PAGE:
Re: Mirrored systems
"Most Boeing and Airbus fly-by-wire airliners have some form of dissimilar redundancy onboard."
Thanks for that Aviation Handbook reference.
Chapter 28 is an interesting read, but in the 2001 version I found , there was plenty of theoretical stuff I already knew a a bit about, without (afaict) it providing any examples of actual production systems using dissimilar redundancy . So, citation(s) still welcome, thanks.
There are further chapters of the Aviation Handbook covering the 777, the A340, and other examples, but the copy I found no longer wants to play ball, so I don't know if those chapters describe real examples of dissimilar redundancy. I'd be delighted if they did.
Aircraft that use UK-designed engine control systems, including engines such as RB211, Trent, etc definitely do NOT use dissimilar redundancy in the engine controls, and never have done so in any production system (to the best of my knowledge).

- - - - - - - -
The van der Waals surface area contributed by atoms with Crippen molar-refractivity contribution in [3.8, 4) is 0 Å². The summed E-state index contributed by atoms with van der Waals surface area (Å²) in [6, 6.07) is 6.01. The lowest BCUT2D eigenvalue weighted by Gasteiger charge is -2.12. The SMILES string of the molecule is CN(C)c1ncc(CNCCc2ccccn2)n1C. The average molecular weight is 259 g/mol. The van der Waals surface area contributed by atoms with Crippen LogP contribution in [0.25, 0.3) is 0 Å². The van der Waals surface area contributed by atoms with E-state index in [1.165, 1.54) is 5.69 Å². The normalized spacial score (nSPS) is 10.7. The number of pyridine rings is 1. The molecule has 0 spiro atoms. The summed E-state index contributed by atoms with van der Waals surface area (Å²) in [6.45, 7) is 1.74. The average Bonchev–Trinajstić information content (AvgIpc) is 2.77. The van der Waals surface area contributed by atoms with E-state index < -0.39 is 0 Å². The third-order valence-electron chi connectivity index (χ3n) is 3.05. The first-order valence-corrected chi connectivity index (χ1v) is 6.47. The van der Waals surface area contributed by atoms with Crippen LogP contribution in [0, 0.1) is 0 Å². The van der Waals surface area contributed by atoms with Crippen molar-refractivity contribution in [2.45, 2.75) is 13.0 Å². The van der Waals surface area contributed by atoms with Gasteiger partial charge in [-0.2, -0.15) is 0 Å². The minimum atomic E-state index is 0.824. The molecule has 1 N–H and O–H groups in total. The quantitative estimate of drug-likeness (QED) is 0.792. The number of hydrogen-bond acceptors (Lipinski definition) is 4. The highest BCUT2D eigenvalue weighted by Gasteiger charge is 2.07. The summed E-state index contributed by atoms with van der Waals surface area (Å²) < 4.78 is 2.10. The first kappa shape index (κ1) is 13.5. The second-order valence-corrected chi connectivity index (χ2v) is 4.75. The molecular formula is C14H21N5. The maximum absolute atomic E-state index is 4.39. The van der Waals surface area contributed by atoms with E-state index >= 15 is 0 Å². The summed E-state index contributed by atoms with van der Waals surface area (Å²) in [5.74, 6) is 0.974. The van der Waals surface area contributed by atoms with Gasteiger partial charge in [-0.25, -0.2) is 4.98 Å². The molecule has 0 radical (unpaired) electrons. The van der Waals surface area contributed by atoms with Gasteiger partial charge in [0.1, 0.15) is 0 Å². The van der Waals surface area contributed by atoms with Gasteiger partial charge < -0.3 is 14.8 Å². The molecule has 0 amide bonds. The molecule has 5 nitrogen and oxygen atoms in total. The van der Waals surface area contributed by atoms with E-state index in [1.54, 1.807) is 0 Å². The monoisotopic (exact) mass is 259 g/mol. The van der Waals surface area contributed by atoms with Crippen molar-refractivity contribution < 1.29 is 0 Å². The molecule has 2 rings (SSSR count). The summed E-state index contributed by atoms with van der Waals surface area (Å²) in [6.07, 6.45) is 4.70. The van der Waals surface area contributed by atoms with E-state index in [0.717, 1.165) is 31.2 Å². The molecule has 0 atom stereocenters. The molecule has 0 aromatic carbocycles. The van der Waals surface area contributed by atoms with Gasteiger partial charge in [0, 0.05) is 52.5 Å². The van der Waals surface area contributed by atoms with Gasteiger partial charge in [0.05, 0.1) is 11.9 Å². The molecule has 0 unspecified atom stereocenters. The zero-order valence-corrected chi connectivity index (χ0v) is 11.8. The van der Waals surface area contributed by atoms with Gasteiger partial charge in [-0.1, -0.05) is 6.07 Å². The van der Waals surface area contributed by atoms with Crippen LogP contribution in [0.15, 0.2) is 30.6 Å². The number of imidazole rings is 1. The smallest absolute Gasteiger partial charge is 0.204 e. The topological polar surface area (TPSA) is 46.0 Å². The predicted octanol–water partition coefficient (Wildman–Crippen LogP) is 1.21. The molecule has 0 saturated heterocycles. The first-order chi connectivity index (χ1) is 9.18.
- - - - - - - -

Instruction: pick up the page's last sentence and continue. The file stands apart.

Anyway you can have all the dissimilar redundancy you like in the avionics cabinets, but if the dual-redundant (two channels in one box, identical hw and sw) thing controlling the engines decides it wants the day off, and the other engines join it (e.g. due to a data-dependent fault), you're looking at another Gimli Glider (if you're lucky). No mechanical backup for the last decade or more either.
Don't get me wrong, dissimilar redundancy is a great concept, and as engineer and as occasional passenger I'd be delighted to see more of it. I just don't yet know of a single instance in commercial avionics where it is actually used, and I assume that's down to cost. I would love to know of a real live example or two.
All input gratefully received.
 Meaning dissimilar redundancy of computer systems. Critical sensors, such as airspeed, are required to be multiply redundant with dissimilar types. AF447 proves even that isn't enough on its own sometimes.